Growth in datasets and knowledge bases for AI-based threats 

While there has yet to be clear evidence of known AI-based threats circulating in the wild, Avast has observed an acceleration in the growth of new and emerging threats. This growth is due to the use of automation by the adversaries where AI may be involved to some extent, likely in combination with simpler techniques. 

Malicious campaigns, targeted attacks, and Advanced Persistent Threats (APTs) generated using AI techniques are already viable, but to become effective, very extensive datasets and knowledge bases are needed and Avast AI experts anticipate these to be developed in 2021 and beyond.

Adware and stalkerware will keep on thriving

On mobile devices, our team anticipates the mobile threat landscape to be dominated by aggressive adware as it is an easy way for cybercriminals to make money. For most of 2020, adware was the strongest Android threat, with about one-third of all threats being adware. Fleeceware, a subscription scam that can be described as a combination of adware and fake apps, was also prominent in 2020, both on iOS and Android. Avast experts predict that these will likely remain dominant in 2021.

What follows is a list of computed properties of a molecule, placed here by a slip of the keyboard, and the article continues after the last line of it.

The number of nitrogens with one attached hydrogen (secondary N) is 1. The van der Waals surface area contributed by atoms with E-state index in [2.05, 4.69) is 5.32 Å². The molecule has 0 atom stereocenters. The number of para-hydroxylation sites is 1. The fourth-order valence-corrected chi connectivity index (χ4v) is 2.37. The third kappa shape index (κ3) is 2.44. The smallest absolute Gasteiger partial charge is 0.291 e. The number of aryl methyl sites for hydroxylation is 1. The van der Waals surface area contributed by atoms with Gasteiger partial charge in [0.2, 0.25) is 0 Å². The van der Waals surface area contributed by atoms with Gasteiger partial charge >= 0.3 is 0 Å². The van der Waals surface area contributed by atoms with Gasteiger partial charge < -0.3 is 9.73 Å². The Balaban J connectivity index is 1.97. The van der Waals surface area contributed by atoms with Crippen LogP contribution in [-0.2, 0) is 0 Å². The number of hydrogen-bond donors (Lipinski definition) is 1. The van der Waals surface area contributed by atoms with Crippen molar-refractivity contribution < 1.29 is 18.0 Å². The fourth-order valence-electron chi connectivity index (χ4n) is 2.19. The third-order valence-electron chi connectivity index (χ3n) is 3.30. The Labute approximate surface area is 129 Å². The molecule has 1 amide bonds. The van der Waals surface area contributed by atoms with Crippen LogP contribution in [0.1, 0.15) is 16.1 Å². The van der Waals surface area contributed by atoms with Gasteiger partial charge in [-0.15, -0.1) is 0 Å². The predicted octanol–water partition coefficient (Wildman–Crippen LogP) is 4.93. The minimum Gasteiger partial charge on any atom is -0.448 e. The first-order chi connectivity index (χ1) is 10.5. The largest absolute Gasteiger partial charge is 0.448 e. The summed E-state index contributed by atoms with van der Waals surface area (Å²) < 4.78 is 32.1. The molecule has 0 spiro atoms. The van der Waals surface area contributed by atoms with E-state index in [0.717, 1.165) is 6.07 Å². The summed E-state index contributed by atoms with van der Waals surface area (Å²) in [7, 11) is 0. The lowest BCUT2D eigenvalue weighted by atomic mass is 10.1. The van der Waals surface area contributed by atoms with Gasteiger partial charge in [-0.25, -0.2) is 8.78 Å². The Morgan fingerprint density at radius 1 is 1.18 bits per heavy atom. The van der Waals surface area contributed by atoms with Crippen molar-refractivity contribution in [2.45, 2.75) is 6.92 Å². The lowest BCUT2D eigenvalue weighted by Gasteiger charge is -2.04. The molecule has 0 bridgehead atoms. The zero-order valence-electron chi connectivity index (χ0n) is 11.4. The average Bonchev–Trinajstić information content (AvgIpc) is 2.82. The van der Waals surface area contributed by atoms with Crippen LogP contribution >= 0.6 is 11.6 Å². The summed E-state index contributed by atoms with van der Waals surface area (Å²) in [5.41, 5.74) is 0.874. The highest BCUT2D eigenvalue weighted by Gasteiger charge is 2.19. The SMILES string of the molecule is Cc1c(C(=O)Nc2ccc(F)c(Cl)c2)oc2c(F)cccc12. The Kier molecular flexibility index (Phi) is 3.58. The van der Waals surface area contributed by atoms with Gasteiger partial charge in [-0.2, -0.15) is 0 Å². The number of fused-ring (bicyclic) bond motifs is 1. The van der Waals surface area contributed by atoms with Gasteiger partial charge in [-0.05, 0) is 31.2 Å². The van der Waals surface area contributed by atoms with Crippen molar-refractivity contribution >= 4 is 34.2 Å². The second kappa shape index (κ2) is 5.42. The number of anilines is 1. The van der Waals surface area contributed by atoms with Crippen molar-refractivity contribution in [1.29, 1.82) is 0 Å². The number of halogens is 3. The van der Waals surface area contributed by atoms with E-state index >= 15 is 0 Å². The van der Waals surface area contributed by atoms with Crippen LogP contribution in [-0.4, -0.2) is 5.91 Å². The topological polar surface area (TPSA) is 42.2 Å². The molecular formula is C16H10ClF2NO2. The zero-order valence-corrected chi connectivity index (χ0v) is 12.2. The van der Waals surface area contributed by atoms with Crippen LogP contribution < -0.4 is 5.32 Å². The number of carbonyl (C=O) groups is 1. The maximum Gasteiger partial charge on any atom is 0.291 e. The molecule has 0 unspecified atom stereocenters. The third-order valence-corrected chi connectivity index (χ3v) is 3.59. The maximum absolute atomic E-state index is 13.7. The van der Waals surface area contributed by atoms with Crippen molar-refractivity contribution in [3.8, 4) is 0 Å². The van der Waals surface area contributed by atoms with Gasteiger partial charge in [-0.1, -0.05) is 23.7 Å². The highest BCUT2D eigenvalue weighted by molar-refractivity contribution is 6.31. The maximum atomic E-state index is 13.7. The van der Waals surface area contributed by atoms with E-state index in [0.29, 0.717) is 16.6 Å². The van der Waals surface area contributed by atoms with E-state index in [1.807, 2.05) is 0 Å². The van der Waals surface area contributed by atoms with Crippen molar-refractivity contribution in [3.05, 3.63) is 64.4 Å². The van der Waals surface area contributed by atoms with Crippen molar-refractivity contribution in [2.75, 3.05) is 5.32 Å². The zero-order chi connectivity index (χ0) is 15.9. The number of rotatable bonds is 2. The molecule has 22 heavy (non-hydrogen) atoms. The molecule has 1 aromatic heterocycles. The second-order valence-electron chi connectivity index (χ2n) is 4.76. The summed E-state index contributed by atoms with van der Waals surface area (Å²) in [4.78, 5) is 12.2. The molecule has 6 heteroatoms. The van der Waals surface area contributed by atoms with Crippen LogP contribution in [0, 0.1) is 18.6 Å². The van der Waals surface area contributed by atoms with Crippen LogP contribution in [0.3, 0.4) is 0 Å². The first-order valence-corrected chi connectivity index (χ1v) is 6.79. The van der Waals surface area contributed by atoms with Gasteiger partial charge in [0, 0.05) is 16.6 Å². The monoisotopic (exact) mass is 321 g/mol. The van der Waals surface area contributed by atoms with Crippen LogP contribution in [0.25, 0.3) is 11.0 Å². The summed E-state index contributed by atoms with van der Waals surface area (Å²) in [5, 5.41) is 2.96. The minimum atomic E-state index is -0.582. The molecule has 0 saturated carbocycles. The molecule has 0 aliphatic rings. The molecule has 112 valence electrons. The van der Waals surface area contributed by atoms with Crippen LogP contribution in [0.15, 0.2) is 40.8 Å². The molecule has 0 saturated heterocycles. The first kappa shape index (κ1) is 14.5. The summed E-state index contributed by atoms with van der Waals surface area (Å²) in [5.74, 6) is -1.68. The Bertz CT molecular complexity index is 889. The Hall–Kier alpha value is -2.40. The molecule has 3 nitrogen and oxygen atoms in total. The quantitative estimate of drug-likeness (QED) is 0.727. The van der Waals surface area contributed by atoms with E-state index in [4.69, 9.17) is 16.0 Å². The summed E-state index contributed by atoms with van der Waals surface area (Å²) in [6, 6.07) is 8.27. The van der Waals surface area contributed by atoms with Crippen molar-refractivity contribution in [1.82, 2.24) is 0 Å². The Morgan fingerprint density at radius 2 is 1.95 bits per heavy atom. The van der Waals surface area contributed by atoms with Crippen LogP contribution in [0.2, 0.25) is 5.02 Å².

Since the initial surge of stalkerware during the first wave of the pandemic, the number of global stalkerware attacks has remained high throughout 2020. Stalkerware includes apps that are typically installed secretly by a person close to the victim, such as a jealous spouse, to spy on the person by tracking their physical location, monitoring messages and recording phone calls. While Avast’s mobile threat intelligence experts expect this trend to continue, we don’t expect to see a new surge in the new year. 

And with that, it’s goodbye (and good riddance!) to 2020. It’s our mission to keep people as secure and informed as possible while navigating our ever-changing digital world — now, in 2021, and beyond.